How personality affects sporting achievement
At the highest level of sporting performance, the difference between winning and losing may have more to do with your personality than your sporting prowess.
To achieve ‘Gold’, athletes need to be able to perform at a high level while under an immense amount of pressure. The key to success is the combination of the highest level of athletic performance and the ability to perform while also under great personal stress. While some individuals thrive under pressure, others will ‘choke’ and fail to perform as well as in training - when the stress is reduced.
Recognising this combination of athleticism and personality, researchers at the Institute for the Psychology of Elite Performance (IPEP) at Bangor University have been revealing more about the personality types that perform best under stress. They’re also examining how different coaching strategies can support and motivate different personality types.
The Institute, part of the School of Sport, Health & Exercise Sciences, have furthered current understanding in this field, finding that ‘narcissist’ types (people who think highly of themselves and their own abilities); the personality types who perform well under pressure, actually increase their effort under pressure. Conversely, they perform less well in situations where they are less likely to attain glory.
, Dr Ross Roberts, explains: “We think the reason why narcissists thrive in these stressful situations is because when they excel under these circumstances, they receive the admiration and adulation that they crave: you could say that they’re personalities that are ‘driven by glory’. People with these personality types perform less well in situations where their desires will not be met - where pressure is lacking. For sportsmen and women, that might be in training or when coaches don’t give individual attention to the athlete during ‘team’ activities.”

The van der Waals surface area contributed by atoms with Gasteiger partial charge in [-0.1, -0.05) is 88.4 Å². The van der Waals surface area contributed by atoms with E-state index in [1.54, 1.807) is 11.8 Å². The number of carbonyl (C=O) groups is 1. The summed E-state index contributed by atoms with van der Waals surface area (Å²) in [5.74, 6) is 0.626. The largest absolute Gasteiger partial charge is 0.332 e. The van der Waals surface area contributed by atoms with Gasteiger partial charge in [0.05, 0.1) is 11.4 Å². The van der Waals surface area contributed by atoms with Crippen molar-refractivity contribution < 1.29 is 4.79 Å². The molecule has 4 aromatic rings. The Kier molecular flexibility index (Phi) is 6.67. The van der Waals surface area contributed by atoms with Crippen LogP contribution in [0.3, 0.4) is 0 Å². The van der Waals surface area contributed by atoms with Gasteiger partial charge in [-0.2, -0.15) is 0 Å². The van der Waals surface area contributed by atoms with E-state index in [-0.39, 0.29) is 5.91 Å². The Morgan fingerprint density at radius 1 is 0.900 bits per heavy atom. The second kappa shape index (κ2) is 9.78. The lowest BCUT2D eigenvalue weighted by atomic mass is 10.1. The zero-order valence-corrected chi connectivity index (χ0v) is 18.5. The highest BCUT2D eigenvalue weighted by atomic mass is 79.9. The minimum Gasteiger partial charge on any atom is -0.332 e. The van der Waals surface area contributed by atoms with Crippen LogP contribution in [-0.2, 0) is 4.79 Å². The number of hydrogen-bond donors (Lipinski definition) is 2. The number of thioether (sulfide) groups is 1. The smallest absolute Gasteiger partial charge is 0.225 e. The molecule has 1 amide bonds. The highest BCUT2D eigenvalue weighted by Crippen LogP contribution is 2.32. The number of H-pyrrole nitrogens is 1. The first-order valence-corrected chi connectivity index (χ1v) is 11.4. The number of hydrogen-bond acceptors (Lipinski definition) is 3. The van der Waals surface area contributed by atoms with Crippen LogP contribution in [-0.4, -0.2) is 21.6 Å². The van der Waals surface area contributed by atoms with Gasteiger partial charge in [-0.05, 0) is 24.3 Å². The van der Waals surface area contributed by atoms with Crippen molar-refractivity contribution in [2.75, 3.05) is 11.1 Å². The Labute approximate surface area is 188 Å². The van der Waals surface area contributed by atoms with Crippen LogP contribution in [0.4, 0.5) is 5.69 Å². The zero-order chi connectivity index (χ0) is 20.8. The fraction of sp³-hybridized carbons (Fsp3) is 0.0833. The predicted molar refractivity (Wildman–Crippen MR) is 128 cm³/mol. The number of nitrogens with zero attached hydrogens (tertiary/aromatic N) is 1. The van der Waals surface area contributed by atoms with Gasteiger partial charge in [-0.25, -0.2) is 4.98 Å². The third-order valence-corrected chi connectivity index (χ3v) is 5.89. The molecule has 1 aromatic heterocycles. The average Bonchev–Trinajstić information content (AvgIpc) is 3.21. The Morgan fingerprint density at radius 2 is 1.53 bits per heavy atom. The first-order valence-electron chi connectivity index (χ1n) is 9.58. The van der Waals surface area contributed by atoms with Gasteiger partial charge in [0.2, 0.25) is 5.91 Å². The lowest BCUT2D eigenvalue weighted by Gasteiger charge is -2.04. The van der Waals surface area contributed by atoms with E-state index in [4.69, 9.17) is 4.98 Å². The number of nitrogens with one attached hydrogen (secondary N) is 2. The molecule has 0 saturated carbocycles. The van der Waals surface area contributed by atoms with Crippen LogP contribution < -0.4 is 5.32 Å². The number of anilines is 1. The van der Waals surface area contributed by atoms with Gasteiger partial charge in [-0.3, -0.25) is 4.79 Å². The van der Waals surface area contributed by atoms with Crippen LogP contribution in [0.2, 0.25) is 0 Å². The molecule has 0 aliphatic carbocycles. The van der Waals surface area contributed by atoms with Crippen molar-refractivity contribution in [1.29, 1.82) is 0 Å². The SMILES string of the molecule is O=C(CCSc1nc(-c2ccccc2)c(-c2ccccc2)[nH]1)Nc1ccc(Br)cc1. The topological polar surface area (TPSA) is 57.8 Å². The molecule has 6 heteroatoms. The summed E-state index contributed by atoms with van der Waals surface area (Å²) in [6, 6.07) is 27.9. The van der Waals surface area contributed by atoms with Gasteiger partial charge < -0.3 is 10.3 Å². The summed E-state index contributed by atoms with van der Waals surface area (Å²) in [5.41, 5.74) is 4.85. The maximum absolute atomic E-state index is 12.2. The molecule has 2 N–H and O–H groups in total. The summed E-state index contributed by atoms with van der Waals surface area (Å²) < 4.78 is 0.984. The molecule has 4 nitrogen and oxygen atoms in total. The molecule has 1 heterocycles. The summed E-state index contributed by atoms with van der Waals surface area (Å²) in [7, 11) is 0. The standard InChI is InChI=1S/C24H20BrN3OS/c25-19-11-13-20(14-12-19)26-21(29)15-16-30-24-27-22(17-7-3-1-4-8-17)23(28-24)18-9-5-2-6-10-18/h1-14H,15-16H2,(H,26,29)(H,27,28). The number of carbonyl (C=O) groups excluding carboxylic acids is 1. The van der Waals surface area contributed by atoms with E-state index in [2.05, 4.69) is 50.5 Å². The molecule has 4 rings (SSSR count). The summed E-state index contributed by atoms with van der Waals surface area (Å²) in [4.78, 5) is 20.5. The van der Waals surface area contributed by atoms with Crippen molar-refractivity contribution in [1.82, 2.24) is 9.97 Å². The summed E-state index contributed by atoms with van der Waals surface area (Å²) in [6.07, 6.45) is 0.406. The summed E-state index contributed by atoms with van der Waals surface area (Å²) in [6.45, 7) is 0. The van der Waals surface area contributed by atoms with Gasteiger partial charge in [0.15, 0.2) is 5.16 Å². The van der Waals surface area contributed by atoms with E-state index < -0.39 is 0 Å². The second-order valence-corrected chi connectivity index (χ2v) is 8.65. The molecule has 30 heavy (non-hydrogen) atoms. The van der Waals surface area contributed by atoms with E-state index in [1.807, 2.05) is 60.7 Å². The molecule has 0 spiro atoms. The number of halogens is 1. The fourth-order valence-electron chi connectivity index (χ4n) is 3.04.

Their research has demonstrated that introducing or increasing an element of inter-personal competition and rivalry during coaching sessions can keep narcissists performing to a high level during training sessions or other situations lacking the pressure or challenges needed to inspire them. But the researchers also found that introducing the competition or rivalry had a negative effect on the individuals who are not ‘narcissist’ personalities.
Calum Arthur, Co Director of the Institute explains: “Given that athletes at the Olympics and or at other international levels, have to perform under intense pressure, understanding how and why different personalities perform differently under pressure is paramount. As sport psychologists, we are able to work with coaches to tailor coaching methods to meet the specific needs of individual athletes. This should result in more effective coaching and successful athletic performance.
Members of IPEP have worked with the England & Wales Cricket Board, the British Armed forces and work closely with Sport Wales.
This is one of two pieces of research from Bangor University highlighted in the UUK Report, Supporting a UK success story: The impact of university research and sport development.
Read more about Bangor University Olympics related stories on our Mini site here: http://www.bangor.ac.uk/uniweek/index.php.en
Watch a short film of Ross discussing this topic on BangorTV.
Publication date: 2 May 2012